To illustrate how instrument variability can be attributed to contrast issues in even a relatively mild case, see Figure 1. Three instruments equipped with the same model of sensor that would typically be considered identical are compared, with one producing noticeably different results. A 30-µm standard preparation (Thermo 9030 glass standard: 29.5 µm diameter, 2.44 g/cm3 density, 1.52 refractive index) was suspended in a water–glycerol solution (Δn of approximately 0.11) and analyzed on each LO counter (HIAC Royco Model 9703 or 9703+ Liquid Particle Counting System with a United States Pharmacopeia [USP] <788> calibrated HRLD 400 sensor). Compared to counters B and C, the results obtained from counter A were subtly, though noticeably, different: both the mean and standard deviation of the particle distribution increased. Thus, counter A, though otherwise identical to counter B and counter C, must have a different sensitivity to contrast issues.
An aspherical particle can flow through an instrument sensor either in line with the surrounding laminar flow and appear smaller than actuality, or be rotating, or “tumbling,” and appear larger than actuality (6). If results are sensitive to flow rate, it may be a symptom of aspherical particles, as increased flow rate can increase the likelihood of tumbling. It is also likely that different instrument types affect the incidence of tumbling. Sensitivity to flow rate (as a symptom of aspherical particles) may appear subtly as a broadened size distribution, but may indicate that further evaluation is needed. While certain other types of particles, such as proteins, are also sensitive to flow rate, evaluation for aspherical particles should always be performed if they are at all a consideration. Depending on the level of accuracy required, an additional calibration curve or other means of correlation may be warranted. However, any LO result generated with an additional calibration curve should only be considered a worst-case scenario, as counts and sizes may be biased high for particles less aspherical than those represented by the additional calibration curve.
The simplest and easiest way to check for aspherical particles is microscopy, though any technique that incorporates visual analysis may be applicable. Observed particles do not need to be highly aspherical to indicate an impact on results, as symptoms may be noticeable for particles with an aspect ratio (the ratio of the minor to major axis) up to approximately 0.5, with more significant symptoms appearing if aspect ratios are approximately 0.25 or less. However, aspherical particles typically only noticeably impact results when they are a large portion of the particle population. Therefore, if they are not observed upon visual analysis it is highly unlikely they are a root cause of any symptom.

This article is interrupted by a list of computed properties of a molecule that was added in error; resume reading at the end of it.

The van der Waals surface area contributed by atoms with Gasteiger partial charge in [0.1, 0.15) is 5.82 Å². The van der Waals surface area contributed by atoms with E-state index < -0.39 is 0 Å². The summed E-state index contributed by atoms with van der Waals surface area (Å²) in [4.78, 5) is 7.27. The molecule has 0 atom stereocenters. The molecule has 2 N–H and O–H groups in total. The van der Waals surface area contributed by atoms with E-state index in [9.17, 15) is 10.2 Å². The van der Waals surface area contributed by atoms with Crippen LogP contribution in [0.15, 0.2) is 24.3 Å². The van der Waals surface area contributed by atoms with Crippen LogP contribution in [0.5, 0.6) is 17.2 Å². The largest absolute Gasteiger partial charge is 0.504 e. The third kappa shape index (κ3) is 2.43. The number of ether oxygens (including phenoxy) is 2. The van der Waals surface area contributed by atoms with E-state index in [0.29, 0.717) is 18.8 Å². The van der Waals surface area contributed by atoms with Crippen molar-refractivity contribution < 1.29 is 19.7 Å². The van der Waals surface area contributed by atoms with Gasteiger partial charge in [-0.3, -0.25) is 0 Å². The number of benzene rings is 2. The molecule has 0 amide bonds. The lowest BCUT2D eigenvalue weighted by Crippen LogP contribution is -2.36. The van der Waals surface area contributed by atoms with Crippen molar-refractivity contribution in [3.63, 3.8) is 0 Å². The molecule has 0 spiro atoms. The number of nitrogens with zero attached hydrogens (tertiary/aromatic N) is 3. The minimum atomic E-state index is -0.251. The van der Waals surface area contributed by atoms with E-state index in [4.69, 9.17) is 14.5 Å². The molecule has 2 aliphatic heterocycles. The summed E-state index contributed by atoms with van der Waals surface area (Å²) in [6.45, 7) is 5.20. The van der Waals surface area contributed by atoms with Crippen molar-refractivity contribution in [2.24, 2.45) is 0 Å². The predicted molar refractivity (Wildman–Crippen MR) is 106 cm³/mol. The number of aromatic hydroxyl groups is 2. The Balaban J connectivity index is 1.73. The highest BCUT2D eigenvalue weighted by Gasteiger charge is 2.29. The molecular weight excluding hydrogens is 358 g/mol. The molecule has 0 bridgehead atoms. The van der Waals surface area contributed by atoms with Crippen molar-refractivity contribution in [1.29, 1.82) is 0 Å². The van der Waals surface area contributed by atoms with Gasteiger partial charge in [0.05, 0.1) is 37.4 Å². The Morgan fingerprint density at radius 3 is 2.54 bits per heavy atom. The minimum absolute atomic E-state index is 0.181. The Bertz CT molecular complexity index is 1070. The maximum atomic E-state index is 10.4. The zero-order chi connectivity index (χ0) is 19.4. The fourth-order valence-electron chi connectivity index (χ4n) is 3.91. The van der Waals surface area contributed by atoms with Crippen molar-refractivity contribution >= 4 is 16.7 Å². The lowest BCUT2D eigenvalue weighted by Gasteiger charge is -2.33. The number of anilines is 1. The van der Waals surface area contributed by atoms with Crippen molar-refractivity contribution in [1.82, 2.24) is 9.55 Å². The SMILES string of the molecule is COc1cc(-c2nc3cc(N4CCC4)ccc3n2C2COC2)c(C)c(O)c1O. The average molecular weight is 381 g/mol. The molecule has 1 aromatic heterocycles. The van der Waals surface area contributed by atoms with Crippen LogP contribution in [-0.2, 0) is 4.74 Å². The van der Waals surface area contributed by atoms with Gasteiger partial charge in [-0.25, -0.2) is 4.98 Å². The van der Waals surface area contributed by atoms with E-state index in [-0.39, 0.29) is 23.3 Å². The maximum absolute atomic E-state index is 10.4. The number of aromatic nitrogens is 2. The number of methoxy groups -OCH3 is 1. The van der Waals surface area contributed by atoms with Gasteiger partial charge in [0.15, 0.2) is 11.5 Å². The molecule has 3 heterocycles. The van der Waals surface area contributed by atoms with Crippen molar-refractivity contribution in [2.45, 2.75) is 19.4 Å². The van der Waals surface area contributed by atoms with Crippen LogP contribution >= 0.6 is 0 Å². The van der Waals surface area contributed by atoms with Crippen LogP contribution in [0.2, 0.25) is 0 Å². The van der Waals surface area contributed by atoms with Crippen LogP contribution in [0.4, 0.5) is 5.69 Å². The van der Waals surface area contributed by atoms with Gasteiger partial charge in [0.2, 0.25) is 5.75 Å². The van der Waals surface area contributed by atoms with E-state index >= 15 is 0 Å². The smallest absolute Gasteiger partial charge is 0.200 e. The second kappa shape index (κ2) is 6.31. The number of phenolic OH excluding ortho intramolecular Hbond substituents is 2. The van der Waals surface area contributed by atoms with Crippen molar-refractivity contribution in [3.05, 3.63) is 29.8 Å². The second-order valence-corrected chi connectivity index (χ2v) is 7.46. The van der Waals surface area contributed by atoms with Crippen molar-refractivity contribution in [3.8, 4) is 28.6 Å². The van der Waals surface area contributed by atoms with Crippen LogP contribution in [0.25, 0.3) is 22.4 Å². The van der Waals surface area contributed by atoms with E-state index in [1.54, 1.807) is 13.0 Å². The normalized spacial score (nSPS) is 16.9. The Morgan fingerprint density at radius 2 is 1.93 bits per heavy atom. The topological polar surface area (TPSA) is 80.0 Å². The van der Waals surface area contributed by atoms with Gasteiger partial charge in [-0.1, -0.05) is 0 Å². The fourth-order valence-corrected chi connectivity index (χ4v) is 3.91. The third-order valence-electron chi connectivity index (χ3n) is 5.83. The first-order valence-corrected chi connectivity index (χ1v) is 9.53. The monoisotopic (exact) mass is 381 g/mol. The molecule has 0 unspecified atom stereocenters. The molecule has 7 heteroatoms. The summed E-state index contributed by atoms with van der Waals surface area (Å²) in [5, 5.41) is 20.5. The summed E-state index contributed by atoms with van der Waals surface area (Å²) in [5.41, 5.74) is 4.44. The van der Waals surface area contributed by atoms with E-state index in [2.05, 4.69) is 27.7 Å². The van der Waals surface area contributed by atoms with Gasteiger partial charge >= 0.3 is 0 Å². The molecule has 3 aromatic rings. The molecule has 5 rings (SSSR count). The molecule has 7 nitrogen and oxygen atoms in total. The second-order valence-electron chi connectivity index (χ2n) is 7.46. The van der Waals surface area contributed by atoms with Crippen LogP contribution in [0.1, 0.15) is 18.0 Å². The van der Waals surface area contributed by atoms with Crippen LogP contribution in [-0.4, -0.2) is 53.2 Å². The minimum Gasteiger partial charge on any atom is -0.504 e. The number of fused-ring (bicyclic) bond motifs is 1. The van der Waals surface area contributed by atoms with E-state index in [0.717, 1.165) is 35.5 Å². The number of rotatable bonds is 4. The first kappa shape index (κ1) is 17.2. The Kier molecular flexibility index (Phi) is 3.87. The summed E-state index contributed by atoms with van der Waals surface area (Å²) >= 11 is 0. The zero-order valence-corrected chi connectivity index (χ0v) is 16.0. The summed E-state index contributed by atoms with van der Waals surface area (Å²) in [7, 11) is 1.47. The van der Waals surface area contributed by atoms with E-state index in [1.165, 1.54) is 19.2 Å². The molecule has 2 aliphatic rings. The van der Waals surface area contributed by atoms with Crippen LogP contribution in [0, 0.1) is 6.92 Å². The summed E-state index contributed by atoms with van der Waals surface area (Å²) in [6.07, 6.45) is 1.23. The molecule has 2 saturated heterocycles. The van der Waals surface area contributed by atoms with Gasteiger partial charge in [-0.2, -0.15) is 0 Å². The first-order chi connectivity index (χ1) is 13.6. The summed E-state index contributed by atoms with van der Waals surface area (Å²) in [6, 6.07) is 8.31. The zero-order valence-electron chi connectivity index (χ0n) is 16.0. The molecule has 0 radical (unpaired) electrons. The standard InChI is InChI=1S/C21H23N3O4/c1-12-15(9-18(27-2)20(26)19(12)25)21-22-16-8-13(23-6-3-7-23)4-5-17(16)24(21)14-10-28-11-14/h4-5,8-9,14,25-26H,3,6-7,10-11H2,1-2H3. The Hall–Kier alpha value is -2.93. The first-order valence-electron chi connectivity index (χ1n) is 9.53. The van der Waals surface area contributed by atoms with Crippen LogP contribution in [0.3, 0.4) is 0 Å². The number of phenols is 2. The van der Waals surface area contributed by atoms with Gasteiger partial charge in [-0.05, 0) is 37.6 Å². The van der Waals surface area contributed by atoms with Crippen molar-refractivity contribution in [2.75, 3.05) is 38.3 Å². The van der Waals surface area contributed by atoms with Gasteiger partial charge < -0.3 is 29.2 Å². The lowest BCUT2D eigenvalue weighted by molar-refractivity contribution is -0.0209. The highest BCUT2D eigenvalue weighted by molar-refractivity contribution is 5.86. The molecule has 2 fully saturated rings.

To illustrate how the apparent size of an aspherical particle is impacted by its orientation, see Figure 2. It is likely that only a portion of a particle is within the sensor’s field of view at any given time, as LO instruments are configured to reduce particle coincidence by only viewing a thin slice of solution (increasing the maximum analyzable particle concentration). As the field of view begins to approximate a cross-section for larger particle sizes, the apparent size of an aspherical particle will become orientation dependent. An aspherical particle that stays in line with the surrounding laminar flow will appear relatively small, while a tumbling aspherical particle may pass through the sensor sideways and appear much larger.
In summary, a variety of issues can arise while performing LO testing, causing symptoms that either make results unable to be generated, or generate inaccurate results. If results cannot be generated, dilution is typically an appropriate next step, though it must be done with care to ensure it does not cause any additional issues. If results generated appear inaccurate, further evaluation should be performed specific to the situation. When diagnosing any symptom, it is important to be aware of both the chemical and physical characteristics of any expected particles, as they can give critical insight. Symptoms that generate inaccurate results should be evaluated especially carefully due to the risk associated with their potential to be overlooked. In most cases, measures can be taken to ensure testing per LO is suitable, though in certain situations other techniques should be considered.
1. L.O. Narhi, et al., J Pharm Sci 104, 1899–1908 (2015).
2. T. Werk, D.B. Volkin, and H.C. Mahler, Eur J Pharm Sci 53, 95–108 (2014).
3. Z. Hu and D.C. Ripple, J Res Natl Inst Stand Technol 119, 674–682 (2014).
4. P. Oma, D.K. Sharma, and D. King, USP Pharmacop Forum 36, 311–320 (2010).
5. D.C. Ripple and Z. Hu, Pharm Res 33, 653–672 (2016).
6. R.E. Cavicchi, et al., J Pharm Sci 104, 971–987 (2015).
Brent Denton is scientist, John Bak is principal scientist, and Jonathon Salsbury is associate director; all at PPD Laboratories GMP Lab.
Vol. 44, No. 5
When referring to this article, please cite it as B. Denton, J. Bak, and J. Salsbury, “The Limits of Light Obscuration,” Pharmaceutical Technology 44 (5) 2020.